corpus = st.CorpusFromParsedDocuments(convention_df, category_col='party', parsed_col='parsed').build()

Visualize Chart

html = produce_scattertext_explorer(corpus,
                                    category='democrat',
                                    category_name='Democratic',
                                    not_category_name='Republican',
                                    width_in_pixels=1000,
                                    minimum_term_frequency=5,
                                    transform=st.Scalers.scale,
                                    metadata=convention_df['speaker'])
file_name = 'output/Conventions2012ScattertextScale.html'
open(file_name, 'wb').write(html.encode('utf-8'))
IFrame(src=file_name, width = 1200, height=700)

This shows the Top 10 most frequent used words by Republican and Democrats candidates and how frequently each words are used per 25k words and what’s it’s tf-idf score

This shows the chracteristic terms used by candidates from both parties and which is more informative compared to the graph above

html = st.produce_scattertext_explorer(corpus,
                                       category='democrat',
                                       category_name='Democratic',
                                       not_category_name='Republican',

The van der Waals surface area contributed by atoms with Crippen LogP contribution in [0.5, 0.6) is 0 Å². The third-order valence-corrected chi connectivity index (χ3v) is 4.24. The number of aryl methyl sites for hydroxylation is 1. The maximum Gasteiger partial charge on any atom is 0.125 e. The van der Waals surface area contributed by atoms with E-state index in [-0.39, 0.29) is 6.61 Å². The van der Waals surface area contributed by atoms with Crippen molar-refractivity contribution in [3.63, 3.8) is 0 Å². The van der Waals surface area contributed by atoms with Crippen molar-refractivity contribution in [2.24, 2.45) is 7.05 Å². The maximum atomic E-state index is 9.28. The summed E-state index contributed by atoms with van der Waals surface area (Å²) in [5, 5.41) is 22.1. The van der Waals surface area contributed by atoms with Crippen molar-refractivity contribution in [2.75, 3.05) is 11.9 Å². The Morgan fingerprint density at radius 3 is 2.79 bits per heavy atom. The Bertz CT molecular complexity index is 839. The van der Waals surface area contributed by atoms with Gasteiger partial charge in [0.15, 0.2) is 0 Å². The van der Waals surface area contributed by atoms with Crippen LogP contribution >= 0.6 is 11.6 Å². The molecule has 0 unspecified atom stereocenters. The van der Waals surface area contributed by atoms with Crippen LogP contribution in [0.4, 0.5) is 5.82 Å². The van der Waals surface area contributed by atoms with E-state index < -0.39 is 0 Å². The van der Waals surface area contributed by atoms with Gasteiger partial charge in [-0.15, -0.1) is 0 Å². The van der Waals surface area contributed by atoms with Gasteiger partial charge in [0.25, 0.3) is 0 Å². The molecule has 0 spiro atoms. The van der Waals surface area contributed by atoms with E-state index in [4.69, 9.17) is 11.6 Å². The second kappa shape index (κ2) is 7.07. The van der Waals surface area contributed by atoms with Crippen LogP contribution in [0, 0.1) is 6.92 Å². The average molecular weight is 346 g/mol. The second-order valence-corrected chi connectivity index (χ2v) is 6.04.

minimum_term_frequency=5,
                                       width_in_pixels=1000,
                                       transform=st.Scalers.log_scale_standardize)
file_name = 'Scattertext-PyData/output/Conventions2012ScattertextLog.html'
open(file_name, 'wb').write(html.encode('utf-8'))
IFrame(src=file_name, width = 1200, height=700)

The follow visuals ranks each term by frequency percentile instead of raw frequencies

html = produce_scattertext_explorer(corpus,
                                    category='democrat',
                                    category_name='Democratic',
                                    not_category_name='Republican',
                                    width_in_pixels=1000,
                                    minimum_term_frequency=5,
                                    transform=st.Scalers.percentile,
                                    metadata=convention_df['speaker'])
file_name = 'Scattertext-PyData/output/Conventions2012ScattertextRankData.html'
open(file_name, 'wb').write(html.encode('utf-8'))
IFrame(src=file_name, width = 1200, height=700)

The next graph shows each term as randomly jitter points

Conclusion

You have seen how you can make good insight of your data using Scattertext in an easy and flexible without much of efforts. There are numerous other examples which can be found on their github page here. it provides a wide range of other ways to visualize your text data like Visualizing term association, Visualizing Empath topics and categories, Ordering Terms by Corpus Characteristictness, Document based scatter plots and many other advance usage of Text Data Visualization